La Granja seems to be quite popular with the folks at Boardgamecafe.net. I was a little late to the party. I missed it a few times and only got to play it recently. It is a game from Spielworxx, which is well-known for it's heavy Eurogames.
La Granja is a game about farming, which is no longer a weird topic nowadays (it was when Agricola came out). You produce goods at your farm and deliver them to fulfill contracts, which give you victory points. There are a few other ways to score points, but delivering goods is the main one. You play 6 rounds, and must make the most of your limited actions.
This is the player board. You can see many cards tucked beneath it. This is one interesting aspect of the game. Every card has four different functions, but when you play it, you can only pick one. Where you tuck the card determines its function. Tuck it on the left, and it becomes a field which yields produce every round. Tuck it on the right and it may give you extra cash, extra cards, extra space for livestock (pigs) and/or additional delivery capacity. Tuck it at the bottom, and it gives you a special ability. In this photo my swineherd card gives me two additional spaces for rearing pigs. Tuck a card at the top and it becomes a contract you can fulfill to earn points (in game terms it is called a market barrow).
This the main board. There are six areas called craft buildings where you can deliver goods to fulfill contracts. These are the boxes with four rows of icons. Each player has his own row so there is no blocking. However being first to complete a contract at a craft building gives you an extra 1pt. The base point value you get depends on the current round number. In Round 2 a completed contract is only worth 2pts, but in Round 6, it is 6pts. However there is a reason for delivering early - you gain a special ability (those square tiles). Naturally the earlier you gain the ability, the more it will help you during the game.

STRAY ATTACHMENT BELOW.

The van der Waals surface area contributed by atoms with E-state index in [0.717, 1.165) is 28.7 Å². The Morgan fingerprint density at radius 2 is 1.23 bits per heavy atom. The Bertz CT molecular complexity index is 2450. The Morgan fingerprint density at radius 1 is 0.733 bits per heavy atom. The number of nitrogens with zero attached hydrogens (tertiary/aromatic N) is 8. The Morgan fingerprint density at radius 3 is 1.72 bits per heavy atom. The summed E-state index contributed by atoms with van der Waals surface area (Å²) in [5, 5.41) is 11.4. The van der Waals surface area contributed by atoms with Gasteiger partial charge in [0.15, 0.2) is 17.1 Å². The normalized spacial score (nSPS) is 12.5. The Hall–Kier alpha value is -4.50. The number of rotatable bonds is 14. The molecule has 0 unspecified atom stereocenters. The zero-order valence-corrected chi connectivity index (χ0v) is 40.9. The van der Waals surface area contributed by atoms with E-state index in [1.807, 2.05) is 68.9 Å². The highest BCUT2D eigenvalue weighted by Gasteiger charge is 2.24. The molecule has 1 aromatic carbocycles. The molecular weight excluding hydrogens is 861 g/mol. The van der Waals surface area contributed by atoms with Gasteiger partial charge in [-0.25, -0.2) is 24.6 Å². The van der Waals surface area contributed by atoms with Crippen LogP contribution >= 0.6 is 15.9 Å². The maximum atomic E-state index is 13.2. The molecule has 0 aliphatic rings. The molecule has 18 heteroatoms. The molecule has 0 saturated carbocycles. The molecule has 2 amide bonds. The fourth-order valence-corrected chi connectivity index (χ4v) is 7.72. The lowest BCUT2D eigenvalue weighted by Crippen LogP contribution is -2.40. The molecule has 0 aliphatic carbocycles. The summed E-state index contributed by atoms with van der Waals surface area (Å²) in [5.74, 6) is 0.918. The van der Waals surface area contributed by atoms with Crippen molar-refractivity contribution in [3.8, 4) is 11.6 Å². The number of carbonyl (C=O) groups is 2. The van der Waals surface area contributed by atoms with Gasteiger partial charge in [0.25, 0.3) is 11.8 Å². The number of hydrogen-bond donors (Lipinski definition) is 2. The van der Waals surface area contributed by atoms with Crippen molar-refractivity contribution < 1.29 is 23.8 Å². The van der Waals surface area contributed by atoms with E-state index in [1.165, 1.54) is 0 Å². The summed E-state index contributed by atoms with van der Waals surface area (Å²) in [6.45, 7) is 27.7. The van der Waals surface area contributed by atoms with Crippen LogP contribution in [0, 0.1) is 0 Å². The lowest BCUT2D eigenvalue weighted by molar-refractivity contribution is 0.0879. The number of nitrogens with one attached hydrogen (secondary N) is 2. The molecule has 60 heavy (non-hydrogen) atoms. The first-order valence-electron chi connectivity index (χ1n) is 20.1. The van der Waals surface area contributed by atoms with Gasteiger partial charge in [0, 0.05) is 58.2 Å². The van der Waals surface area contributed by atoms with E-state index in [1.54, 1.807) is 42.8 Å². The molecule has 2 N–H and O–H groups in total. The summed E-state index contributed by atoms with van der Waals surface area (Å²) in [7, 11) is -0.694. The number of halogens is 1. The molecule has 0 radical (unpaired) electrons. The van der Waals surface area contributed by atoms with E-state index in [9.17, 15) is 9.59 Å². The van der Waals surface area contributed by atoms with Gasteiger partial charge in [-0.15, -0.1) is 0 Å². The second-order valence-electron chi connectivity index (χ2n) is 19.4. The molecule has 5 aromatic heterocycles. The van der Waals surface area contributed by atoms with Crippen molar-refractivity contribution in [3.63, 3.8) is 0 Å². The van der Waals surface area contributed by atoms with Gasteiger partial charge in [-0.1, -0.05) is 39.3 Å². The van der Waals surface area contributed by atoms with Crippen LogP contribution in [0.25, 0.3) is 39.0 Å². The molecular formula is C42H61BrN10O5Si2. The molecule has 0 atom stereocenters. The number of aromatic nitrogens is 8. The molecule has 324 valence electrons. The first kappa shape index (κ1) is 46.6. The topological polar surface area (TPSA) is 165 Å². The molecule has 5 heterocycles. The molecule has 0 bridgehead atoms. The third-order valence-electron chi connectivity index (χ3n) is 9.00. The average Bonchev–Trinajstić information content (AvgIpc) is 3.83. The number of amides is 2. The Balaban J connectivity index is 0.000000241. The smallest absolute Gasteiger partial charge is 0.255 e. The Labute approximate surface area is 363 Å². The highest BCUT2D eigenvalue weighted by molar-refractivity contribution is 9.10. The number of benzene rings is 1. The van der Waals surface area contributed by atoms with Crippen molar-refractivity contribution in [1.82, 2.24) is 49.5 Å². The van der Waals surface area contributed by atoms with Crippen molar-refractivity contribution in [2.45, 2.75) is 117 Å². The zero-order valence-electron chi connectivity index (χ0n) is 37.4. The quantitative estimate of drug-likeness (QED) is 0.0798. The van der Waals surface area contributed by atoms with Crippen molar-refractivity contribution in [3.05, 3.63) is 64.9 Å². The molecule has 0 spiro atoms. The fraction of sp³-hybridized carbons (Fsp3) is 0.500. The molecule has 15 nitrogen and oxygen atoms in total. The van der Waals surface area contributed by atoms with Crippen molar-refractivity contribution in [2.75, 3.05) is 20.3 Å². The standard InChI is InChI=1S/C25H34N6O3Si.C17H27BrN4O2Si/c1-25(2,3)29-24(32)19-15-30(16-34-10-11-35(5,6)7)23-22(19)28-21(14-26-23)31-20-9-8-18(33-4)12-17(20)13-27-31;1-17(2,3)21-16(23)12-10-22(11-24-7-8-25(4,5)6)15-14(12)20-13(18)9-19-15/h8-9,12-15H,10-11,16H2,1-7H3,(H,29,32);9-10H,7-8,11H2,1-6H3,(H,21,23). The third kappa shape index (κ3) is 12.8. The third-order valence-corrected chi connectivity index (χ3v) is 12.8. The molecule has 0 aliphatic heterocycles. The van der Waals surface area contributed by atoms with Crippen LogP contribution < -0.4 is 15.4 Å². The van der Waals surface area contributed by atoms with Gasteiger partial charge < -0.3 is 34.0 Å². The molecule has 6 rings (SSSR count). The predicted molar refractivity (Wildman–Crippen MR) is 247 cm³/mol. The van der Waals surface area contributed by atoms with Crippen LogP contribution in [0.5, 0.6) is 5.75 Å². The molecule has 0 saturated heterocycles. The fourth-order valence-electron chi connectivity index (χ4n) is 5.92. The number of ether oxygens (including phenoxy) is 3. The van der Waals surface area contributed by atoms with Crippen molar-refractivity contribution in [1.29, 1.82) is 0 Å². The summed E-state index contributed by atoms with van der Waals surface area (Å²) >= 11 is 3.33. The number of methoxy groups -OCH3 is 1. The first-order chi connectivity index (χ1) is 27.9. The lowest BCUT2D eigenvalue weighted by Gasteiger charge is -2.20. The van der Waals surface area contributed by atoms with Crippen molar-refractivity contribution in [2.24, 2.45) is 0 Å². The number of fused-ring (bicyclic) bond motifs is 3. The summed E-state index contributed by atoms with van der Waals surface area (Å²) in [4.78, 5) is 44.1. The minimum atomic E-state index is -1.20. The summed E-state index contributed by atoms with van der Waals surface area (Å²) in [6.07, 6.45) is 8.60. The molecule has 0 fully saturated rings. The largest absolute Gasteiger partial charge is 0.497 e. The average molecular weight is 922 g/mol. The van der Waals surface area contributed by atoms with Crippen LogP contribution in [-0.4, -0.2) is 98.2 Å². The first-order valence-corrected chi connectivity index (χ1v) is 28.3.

The honeycomb area in the centre is the marketplace. When you complete a contract at your player board (i.e. you fill up a market barrow), you get to place one of your tokens here, on a space with the same value as the market barrow. Tokens here give you 1pt every round. When you place a token, you kick out all opponents' tokens immediately next to your newly placed token if they have smaller values. So there is some risk in completing small market barrows - your token may not last very long at the marketplace.
Everyone only has one type of token, the octagon. However a token means different things depending on where it is placed. At the extreme left, when placed on a field, it represents the corresponding produce. On the right, when placed in a pig sty, it is a pig. When placed in a warehouse (lower left), it is whatever goods that warehouse stores (grapes in this photo). When placed at the trade commodities location (the box icon at the centre), it is a trade commodity. A trade commodity can be spent at any time for various uses, like getting $4, getting 2 different raw produce and drawing a card.
The arrows you see on the board tell you how some goods can be processed to become other higher valued goods. This can be done at any time by paying cash. Some actions let you do this for free. Olive and grain can be turned into food. Pigs can be transformed into bacon. Grapes become wine.